Leave a comment

A God-given gift for singing marred by bad breath 

A God-given gift for singing marred by bad breathAfter dinner one evening, my girlfriend, Ashley, and I settled down to watch some TV.

“You get to choose tonight,” I said, leaning back on the couch. “It seems like I’ve been choosing all the movies lately.”

“Are you serious?” Ashley asked.

“Of course,” I said. “Fair’s fair. Whatever you choose, I’ll watch it.”

“Really? You’ll watch anything I pick, no matter what?”

“Within reason,” I said.

“Oh, no.” Ashley shook her head. “You can’t tack conditions on after the fact. You said that whatever I chose, you would watch it.”

“Exactly, and I meant what I said. But it has to be within reason.”

Ashley glared. “So what does ‘within reason’ mean?”

“Just that. Whatever you pick has to be reasonable.”

“So what’s reasonable? Something that’s acceptable to you?”

“I’m not trying to weasel out of my promise,” I said. “I just meant that you can’t select something like the entire series of Friends. If you pick something, it has to be movie-length, and not a series that we have to become committed to for weeks on end.”

“I wasn’t going to pick a TV series, you moron,” Ashley said. “Wow. You make me sound like a conniving witch.”

“I didn’t mean to imply that you’re conniving. I just meant that when it comes to the shared responsibility of choosing our entertainment, we need to firmly establish some boundaries.”

“So in other words, you didn’t want to give me carte blanche?”

I shrugged. “If you want to put it that way, sure.”

“So you think I’m someone who will leap at the opportunity to take advantage of the situation? Is that it? You give me an inch, and I take a mile — because I’m such a terrible person?” 

“Ash,” I said, “please! All I meant was that it’s your turn to pick a movie. Not a television show or a mini series, but a movie. OK?”

“Whatever. Give me the remote.” Ashley wrenched the remote from my hand and started flipping through shows on Netflix.

“Here,” she said, landing on something. “I want to watch this.”

I squinted. “What is it?”

She grinned. “It’s a Bee Gees concert.”

I looked at her. 

She continued to grin. “It’s not a TV show, and it’s movie-length.”

“The Bee Gees? Really?”

“You said I could pick whatever I wanted!”

I sighed. “Aren’t they all dead?”

“One of them is still alive,” Ashley said. “Besides, it was taped in the ’90s. So … what do you think?” 

I shrugged. “Sure.”

She smirked. “You mean it?”

“I said sure, didn’t I? It’s your turn to pick the movie. I’ll stand by my promise. Go ahead and put it on.” 

“I will.” Ashley clicked the remote and sat down. The concert started with the Bee Gees standing around a single microphone, singing.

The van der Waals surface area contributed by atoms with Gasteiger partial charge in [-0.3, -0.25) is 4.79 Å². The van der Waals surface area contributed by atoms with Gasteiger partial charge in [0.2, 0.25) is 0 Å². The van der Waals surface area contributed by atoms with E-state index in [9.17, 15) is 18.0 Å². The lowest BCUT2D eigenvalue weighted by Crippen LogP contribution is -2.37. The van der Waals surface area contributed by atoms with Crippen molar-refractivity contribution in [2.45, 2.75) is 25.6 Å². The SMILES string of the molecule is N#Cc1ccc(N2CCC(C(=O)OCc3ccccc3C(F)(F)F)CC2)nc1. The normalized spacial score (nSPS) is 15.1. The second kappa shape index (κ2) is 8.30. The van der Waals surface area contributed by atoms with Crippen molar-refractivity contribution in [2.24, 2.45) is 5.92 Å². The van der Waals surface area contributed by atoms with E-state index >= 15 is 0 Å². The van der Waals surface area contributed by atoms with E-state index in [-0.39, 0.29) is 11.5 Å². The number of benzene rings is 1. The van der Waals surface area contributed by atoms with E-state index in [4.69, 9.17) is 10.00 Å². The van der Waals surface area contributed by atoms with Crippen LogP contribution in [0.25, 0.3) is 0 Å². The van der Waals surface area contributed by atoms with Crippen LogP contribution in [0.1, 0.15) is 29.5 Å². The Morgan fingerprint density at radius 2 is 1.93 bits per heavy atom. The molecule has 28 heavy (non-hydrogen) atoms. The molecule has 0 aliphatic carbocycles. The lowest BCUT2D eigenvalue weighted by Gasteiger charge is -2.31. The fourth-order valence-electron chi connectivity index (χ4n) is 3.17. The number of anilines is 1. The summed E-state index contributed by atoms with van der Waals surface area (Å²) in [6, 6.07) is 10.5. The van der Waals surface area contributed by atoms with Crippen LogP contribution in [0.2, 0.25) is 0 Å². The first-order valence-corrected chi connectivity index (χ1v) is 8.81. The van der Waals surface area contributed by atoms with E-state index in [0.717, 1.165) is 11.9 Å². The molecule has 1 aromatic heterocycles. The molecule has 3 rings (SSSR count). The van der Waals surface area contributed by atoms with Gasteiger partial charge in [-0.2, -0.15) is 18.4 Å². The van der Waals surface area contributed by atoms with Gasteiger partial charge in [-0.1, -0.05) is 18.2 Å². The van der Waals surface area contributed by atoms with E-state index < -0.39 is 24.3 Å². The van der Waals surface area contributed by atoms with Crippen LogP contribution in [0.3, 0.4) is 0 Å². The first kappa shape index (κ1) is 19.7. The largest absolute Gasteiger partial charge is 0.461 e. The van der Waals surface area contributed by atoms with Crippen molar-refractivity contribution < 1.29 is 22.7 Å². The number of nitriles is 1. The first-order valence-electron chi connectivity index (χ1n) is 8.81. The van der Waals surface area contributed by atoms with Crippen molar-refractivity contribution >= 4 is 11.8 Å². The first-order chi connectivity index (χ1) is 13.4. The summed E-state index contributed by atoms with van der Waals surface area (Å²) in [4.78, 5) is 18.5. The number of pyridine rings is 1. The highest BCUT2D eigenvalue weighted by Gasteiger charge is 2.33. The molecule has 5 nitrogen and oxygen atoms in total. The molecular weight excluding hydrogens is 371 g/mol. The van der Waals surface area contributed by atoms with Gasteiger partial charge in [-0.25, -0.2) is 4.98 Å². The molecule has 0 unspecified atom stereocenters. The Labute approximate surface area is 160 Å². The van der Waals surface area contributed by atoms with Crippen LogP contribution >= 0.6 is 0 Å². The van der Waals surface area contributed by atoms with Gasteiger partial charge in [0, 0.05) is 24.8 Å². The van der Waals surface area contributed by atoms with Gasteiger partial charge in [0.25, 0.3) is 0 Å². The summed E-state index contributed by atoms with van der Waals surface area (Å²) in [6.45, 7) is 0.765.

“You know,” I said, “I could never be in a group where singing in harmony was required. I’m too self-conscious. Singing into a single microphone like that, I’d be worried about having bad breath.”

Ashley glared. “Are you going to make these kind of inane comments throughout the entire concert? Because if you are, just warn me now.”

“What are you talking about?”

“Do you really think any of them are worried about having bad breath? They’re onstage singing in front of thousands of people, and their concert is being filmed. I think their breath is the last thing on their minds.”

“Don’t be so sure,” I said. “Look how close they are to each other. I couldn’t sing like that, huddled up with two other people.”

A vein formed on Ashley’s forehead. “You can’t sing, period. Your breath has nothing to do with it!” 

“You know what I’m saying. I’m speaking hypothetically. It’s hard enough being self-conscious of my breath at work. At least there, though, I can excuse yourself to rinse my mouth or pop a breath mint. When you’re onstage, where do you go? You can’t just leave in the middle of a song.” 

“I’m sure all the Bee Gees brushed their teeth before the concert,” Ashley said. “Now please, can we just watch this thing? I don’t want to miss ‘I Can’t See Nobody.’”

I shrugged. “Sometimes brushing your teeth isn’t enough. And with all that singing, they might get dry mouth. I’ll bet that’s why they’re doing the harmony parts first, so that later in the concert, they can move to their own microphones.”

Ashley clicked off the TV and got up.

“Hey,” I said, as she stomped down the hall. “Where are you going?”

“I’m going to lock myself in the bedroom and watch the entire series of Friends,” she said, slamming the door. 

Say something awesome

Please log in using one of these methods to post your comment:

WordPress.com Logo

You are commenting using your WordPress.com account. Log Out /  Change )

Google+ photo

You are commenting using your Google+ account. Log Out /  Change )

Twitter picture

You are commenting using your Twitter account. Log Out /  Change )

Facebook photo

You are commenting using your Facebook account. Log Out /  Change )

Connecting to %s

%d bloggers like this: